More than one billion Internet of Things (IoT) devices and sensors will be installed in commercial buildings by the end of 2018. These so-called ‘smart buildings’ are more efficient and convenient than ever before, but they’re also much riskier.
Earlier this year, it was revealed a casino was hacked by cyber criminals through a ‘smart’ aquarium thermometer. This unlikely access point for a data breach proved effective as the hackers gained access to the casino’s IT network and ultimately got information from the casino’s high-roller database.
“IoT has created a new intersection between operational technology (OT) and information technology (IT),” said Joshua Motta, founder and CEO of technology-enabled cyber insurance solution, Coalition. “If an employee in a so-called ‘smart’ commercial building clicks on a phishing email and grants entry to a company’s IT network, now a hacker not only has access to the IT assets and the data that resides on that network, but they also have access and controls to the OT.
“As buildings are transformed into enormous computer systems, it’s no longer inconceivable that cyber criminals could gain access to and control HVAC, sprinkler, and refrigeration systems, or other mechanical processes. If not properly protected, unauthorized access of these systems could expose building owners and their occupants to risks of data breach, bodily harm, property damage, and even pollution.”
In light of the cyber challenges posed by IoT and ‘smart’ buildings, Coalition has launched a new cyber insurance offering specifically designed to assist real estate developers, property managers, and other businesses across the real estate industry.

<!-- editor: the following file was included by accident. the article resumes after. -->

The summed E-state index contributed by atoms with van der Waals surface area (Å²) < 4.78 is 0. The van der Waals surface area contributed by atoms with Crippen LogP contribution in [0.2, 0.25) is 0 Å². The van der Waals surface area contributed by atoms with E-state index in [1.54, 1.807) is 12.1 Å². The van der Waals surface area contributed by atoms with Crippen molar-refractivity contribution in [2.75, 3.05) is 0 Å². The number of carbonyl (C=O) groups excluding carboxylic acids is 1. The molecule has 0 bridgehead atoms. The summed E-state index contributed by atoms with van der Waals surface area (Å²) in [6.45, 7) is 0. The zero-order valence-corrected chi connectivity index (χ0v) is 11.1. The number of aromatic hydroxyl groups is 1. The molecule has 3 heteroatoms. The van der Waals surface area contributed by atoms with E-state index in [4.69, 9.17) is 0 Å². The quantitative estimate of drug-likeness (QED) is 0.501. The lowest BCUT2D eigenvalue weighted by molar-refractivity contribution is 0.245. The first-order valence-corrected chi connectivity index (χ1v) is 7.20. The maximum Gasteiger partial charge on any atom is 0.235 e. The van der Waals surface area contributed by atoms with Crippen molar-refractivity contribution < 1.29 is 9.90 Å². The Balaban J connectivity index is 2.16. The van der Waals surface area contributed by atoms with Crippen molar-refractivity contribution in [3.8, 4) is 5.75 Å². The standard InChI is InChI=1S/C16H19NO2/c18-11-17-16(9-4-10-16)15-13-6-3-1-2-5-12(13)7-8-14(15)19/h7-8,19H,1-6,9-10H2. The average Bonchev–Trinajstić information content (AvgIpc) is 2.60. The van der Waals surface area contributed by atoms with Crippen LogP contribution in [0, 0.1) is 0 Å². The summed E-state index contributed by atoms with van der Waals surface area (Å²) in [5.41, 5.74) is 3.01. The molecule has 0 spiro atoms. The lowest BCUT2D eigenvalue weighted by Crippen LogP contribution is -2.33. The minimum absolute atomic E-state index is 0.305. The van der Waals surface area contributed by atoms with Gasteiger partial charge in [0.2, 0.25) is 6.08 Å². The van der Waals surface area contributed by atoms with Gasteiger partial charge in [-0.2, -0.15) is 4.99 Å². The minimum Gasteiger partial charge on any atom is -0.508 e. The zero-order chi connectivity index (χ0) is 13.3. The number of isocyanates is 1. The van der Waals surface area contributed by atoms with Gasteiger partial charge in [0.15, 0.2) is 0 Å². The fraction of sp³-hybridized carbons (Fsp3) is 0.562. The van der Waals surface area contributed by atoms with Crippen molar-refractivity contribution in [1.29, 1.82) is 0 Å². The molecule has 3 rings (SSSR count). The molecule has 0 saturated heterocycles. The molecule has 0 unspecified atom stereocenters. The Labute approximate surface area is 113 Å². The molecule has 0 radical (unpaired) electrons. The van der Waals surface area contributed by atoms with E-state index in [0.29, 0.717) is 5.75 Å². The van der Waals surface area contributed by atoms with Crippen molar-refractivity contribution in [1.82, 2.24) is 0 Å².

The new product, Coalition for Real Estate, contains customized policy language and includes coverage for data breach, bodily injury, property damage, and pollution in the event of a security failure – things that would normally be excluded on a traditional cyber policy. Other features include ‘smart’ building risk assessment and remediation assistance, premium discounts for those with strong security measures and controls, and access to a number of Coalition cyber security tools and apps.
“One of our frustrations with cyber insurance in general is that it doesn’t cover all of the actual cyber exposures. At Coalition, we think OT-heavy industries like real estate, hospitality, transportation, aviation, manufacturing and so forth have lots of catastrophic cyber exposures that are not adequately protected by the cyber insurance products that exist today,” Motta told Insurance Business.
“Everything’s a computer these days, which means that businesses have cyber exposures well beyond data breach. If a hacker taps into a connected elevator system in a hotel, it can cause forms of loss beyond data breach, such as bodily harm or property damage. Most cyber liability policies contain exclusions against those loss triggers, but we’ve removed those exclusions on our Coalition for Real Estate policy form.”
It is possible for commercial entities to gain coverage for property damage, bodily harm, and business interruption in a traditional property insurance policy. What property policies don’t cover are the bespoke elements of a cyber insurance policy, such as forensic costs, crisis management, PR assistance, breach notification costs, and digital asset restoration. That’s where Coalition for Real Estate comes into its own, according to Motta.
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